Their makeup is as diverse as the makeup of our solar system.

But now that we have data to confirm the exoplanet intuition, we need data for next big intuition: life.

And just has happened historically, we’ll start in our own solar system with Mars.

We have been investigating Mars from afar for hundreds of years. Over the last few decades we’ve been investigating it close-up. We’ve confirmed the presence of water. We’ve confirmed a hospitable environment (at least historically).

What’s next?

It’s time to go to Mars and search directly for life.

This search will primarily be one for ancient life, though it’s not out of the question that some microbes could exist underground near a water supply today.

Once again, this is an issue where it is intuitively plausible that Mars was home to life. We know the conditions were right, so why not?

But this is a big question, and again intuition isn’t enough – we need data.

To this end, the ESA’s Mars mission slated ford 2018 will have a direct search for life as it’s goal. NASA’s next large Mars rover is set for 2020.

I do, openly, speculate that this is another case where intuition will eventually be confirmed by data (whether it’s within the next few years or not though is harder to guess – Mars is a pretty inhospitable place now, and so evidence of past life might be hard to find – if it is there at all).

Speculation aside though, data can confirm for us that Earth is simply one planet amongst hundreds of billions – if not more.

This is a reality that may take some time to sink in, but it is an undeniable truth.

Just as it is equally true that the Earth is round, that we orbit the Sun, and that the Sun is but one amongst a vast ocean of stars.

Exploring Earth’s other worlds

17 Nov

The CAVES 2013 (Cooperative Adventure for Valuing and Exercising human behavior and performance Skills) course took place, incidentally, in a cave system.

The course was designed by the European Space Agency as a training opportunity for astronauts to learn about the challenges of isolation, communication, exploration and discovery that would face them when in space aboard the International Space Station – or, quite literally, exploring other worlds.

Using Earth as a training ground for exploring space is nothing new: astronauts routinely train underwater to prepare for spacewalks and other missions; this past summer Canadian astronaut Jeremy Hansen went on a geology expedition in Canada’s high arctic to learn how to conduct field geology. He also served as mission commander on the CAVES 2013 course for several days.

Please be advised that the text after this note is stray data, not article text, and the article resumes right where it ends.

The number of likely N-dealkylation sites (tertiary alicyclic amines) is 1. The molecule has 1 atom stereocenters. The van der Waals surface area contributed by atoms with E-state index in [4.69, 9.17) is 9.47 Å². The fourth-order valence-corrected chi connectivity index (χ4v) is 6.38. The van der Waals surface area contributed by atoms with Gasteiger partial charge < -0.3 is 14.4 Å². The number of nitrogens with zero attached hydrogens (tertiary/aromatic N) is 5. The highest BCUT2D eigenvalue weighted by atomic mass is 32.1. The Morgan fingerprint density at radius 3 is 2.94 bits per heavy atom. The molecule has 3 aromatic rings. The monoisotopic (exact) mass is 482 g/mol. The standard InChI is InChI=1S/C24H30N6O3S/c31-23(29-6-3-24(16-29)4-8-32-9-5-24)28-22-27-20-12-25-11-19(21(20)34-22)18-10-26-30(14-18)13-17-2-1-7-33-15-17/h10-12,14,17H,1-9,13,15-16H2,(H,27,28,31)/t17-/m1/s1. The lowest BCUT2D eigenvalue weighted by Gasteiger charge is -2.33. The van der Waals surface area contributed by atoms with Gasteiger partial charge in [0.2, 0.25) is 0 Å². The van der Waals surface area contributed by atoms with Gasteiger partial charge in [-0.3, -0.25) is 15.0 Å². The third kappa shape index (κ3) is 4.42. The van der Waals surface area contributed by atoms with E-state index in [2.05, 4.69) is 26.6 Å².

The CAVES course equally provides an opportunity for the astronauts to learn how to become better explorers and for mission controllers to figure out how to conduct these remote operations in challenging environments with limited communication.

Missions like CAVES is precisely what will enable future voyages away from Earth to be successful, and it’s great that the Canadian Space Agency participates.

Caves 2013 Astronauts

Caves 2013 Astronauts

During their six-day stay underground in September for CAVES 2013, the astronauts were busy creating 3D cave maps of the areas around their base-camp, photographic surveys, and taking samples of rarely-seen cave organisms. This year’s mission objectives also included monitoring airflow, temperature and humidity and taking geological, biological and microbiological samples. All which are tasks that would be standard on future missions in space.

They also happen to teach us more about Earth, which is interestingly often the underwritten goal of space exploration. In order to learn more about what’s happening right here, we have to look outwards in order to build a dataset that includes examples from places other than Earth. After all, Earth is but one example of how things work. Maybe what’s happening here is typical; maybe it’s not. To find out, we have to build a basis of comparison.

It also strikes me how amazing, and numerous, “other worlds” exist right here on Earth. Whether thinking about the ocean floor, tops of mountains, or deep inside a cave – Earth has environments so numerous and unique that it could be compared to visiting another planet. In fact on the CAVES mission in 2012, the astronauts participating even found a new form of life!